The International Classification of Headache Disorders, 3rd edition (ICHD3) defines Short-lasting Unilateral Neuralgiform Headache Attacks (SUNHA) as attacks of moderate or severe, strictly unilateral head pain lasting from seconds to minutes, occurring at least once a day and usually associated with prominent lacrimation and redness of the ipsilateral eye. Two subtypes of SUNHA are identified: Short-lasting Unilateral Neuralgiform headache attacks with Conjunctival injection and Tearing (SUNCT) and Short-lasting Unilateral Neuralgiform headache attacks with cranial Autonomic symptoms (SUNA). These pathologies are infrequent in children and difficult to diagnose. The authors reviewed the existing literature on SUNCT and SUNA, especially in the developmental age, which describes the pathophysiology in detail and focuses on the therapeutic options available to date. SUNHA-type headaches must be considered on the one hand, for the possibility of the onset of forms secondary to underlying pathologies even of a neoplastic nature, and on the other hand, for the negative impact they can have on an individual’s quality of life, particularly in young patients. Until now, published cases suggest that no chronic variants occur in childhood and adolescents. In light of this evidence, the authors offer a review that may serve as a source to be drawn upon in the implementation of suitable treatments in children and adolescents suffering from these headaches, focusing on therapies that are non-invasive and as risk-free as possible for pediatric patients.

Cesaroni C.A., Pruccoli J., Bergonzini L., Quatrosi G., Vetri L., Roccella M., et al. (2021). SUNCT/SUNA in pediatric age: A review of pathophysiology and therapeutic options. BRAIN SCIENCES, 11(9) [10.3390/brainsci11091252].

SUNCT/SUNA in pediatric age: A review of pathophysiology and therapeutic options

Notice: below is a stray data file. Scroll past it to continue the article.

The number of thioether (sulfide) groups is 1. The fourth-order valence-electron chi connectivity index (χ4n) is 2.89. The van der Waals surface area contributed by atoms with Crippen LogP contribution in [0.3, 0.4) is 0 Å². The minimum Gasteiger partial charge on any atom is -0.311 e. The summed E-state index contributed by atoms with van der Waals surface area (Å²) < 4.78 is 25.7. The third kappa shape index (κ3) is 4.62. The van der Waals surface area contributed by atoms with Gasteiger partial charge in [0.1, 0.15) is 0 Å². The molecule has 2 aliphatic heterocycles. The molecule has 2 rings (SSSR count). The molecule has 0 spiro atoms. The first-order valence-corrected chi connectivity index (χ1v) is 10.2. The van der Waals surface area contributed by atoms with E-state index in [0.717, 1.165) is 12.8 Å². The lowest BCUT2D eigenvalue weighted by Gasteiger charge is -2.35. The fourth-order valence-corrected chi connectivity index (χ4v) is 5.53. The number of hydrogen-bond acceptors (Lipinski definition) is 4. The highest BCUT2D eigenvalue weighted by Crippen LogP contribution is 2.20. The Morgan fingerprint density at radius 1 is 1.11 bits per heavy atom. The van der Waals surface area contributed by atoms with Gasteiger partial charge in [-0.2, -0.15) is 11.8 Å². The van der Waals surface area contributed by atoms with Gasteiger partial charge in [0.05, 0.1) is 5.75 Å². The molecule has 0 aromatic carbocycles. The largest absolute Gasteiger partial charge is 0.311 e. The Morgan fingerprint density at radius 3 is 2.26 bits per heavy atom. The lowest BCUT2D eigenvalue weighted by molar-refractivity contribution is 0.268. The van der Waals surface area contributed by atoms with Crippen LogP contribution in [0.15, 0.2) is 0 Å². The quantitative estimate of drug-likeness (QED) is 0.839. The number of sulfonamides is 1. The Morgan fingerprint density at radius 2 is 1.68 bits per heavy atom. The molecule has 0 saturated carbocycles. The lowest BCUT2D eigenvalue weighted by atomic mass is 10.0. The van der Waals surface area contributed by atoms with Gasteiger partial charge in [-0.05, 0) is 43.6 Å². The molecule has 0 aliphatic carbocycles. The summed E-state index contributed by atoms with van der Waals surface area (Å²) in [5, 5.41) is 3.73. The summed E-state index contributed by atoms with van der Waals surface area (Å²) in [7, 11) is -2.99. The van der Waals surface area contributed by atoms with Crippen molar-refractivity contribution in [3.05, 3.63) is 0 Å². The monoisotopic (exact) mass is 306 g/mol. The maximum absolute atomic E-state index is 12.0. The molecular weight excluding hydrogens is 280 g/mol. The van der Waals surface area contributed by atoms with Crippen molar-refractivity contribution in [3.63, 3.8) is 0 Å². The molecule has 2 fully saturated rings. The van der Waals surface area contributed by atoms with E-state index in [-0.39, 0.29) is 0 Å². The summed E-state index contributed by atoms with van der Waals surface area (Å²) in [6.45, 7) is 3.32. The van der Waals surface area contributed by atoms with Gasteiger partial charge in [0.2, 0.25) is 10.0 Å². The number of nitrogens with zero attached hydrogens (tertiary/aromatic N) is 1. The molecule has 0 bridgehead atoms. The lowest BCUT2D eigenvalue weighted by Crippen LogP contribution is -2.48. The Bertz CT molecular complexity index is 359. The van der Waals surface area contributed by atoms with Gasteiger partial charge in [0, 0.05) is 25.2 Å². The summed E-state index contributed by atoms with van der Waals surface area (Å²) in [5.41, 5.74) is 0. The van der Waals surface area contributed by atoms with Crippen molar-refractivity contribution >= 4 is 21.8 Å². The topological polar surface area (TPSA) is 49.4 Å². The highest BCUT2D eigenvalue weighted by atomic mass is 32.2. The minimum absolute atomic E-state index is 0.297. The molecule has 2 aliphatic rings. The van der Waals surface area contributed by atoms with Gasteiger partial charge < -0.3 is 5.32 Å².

Quatrosi G.;Vetri L.;Roccella M.;
2021

Abstract

The International Classification of Headache Disorders, 3rd edition (ICHD3) defines Short-lasting Unilateral Neuralgiform Headache Attacks (SUNHA) as attacks of moderate or severe, strictly unilateral head pain lasting from seconds to minutes, occurring at least once a day and usually associated with prominent lacrimation and redness of the ipsilateral eye. Two subtypes of SUNHA are identified: Short-lasting Unilateral Neuralgiform headache attacks with Conjunctival injection and Tearing (SUNCT) and Short-lasting Unilateral Neuralgiform headache attacks with cranial Autonomic symptoms (SUNA). These pathologies are infrequent in children and difficult to diagnose. The authors reviewed the existing literature on SUNCT and SUNA, especially in the developmental age, which describes the pathophysiology in detail and focuses on the therapeutic options available to date. SUNHA-type headaches must be considered on the one hand, for the possibility of the onset of forms secondary to underlying pathologies even of a neoplastic nature, and on the other hand, for the negative impact they can have on an individual’s quality of life, particularly in young patients. Until now, published cases suggest that no chronic variants occur in childhood and adolescents. In light of this evidence, the authors offer a review that may serve as a source to be drawn upon in the implementation of suitable treatments in children and adolescents suffering from these headaches, focusing on therapies that are non-invasive and as risk-free as possible for pediatric patients.
Cesaroni C.A., Pruccoli J., Bergonzini L., Quatrosi G., Vetri L., Roccella M., et al. (2021). SUNCT/SUNA in pediatric age: A review of pathophysiology and therapeutic options. BRAIN SCIENCES, 11(9) [10.3390/brainsci11091252].
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Utilizza questo identificativo per citare o creare un link a questo documento: http://hdl.handle.net/10447/522339
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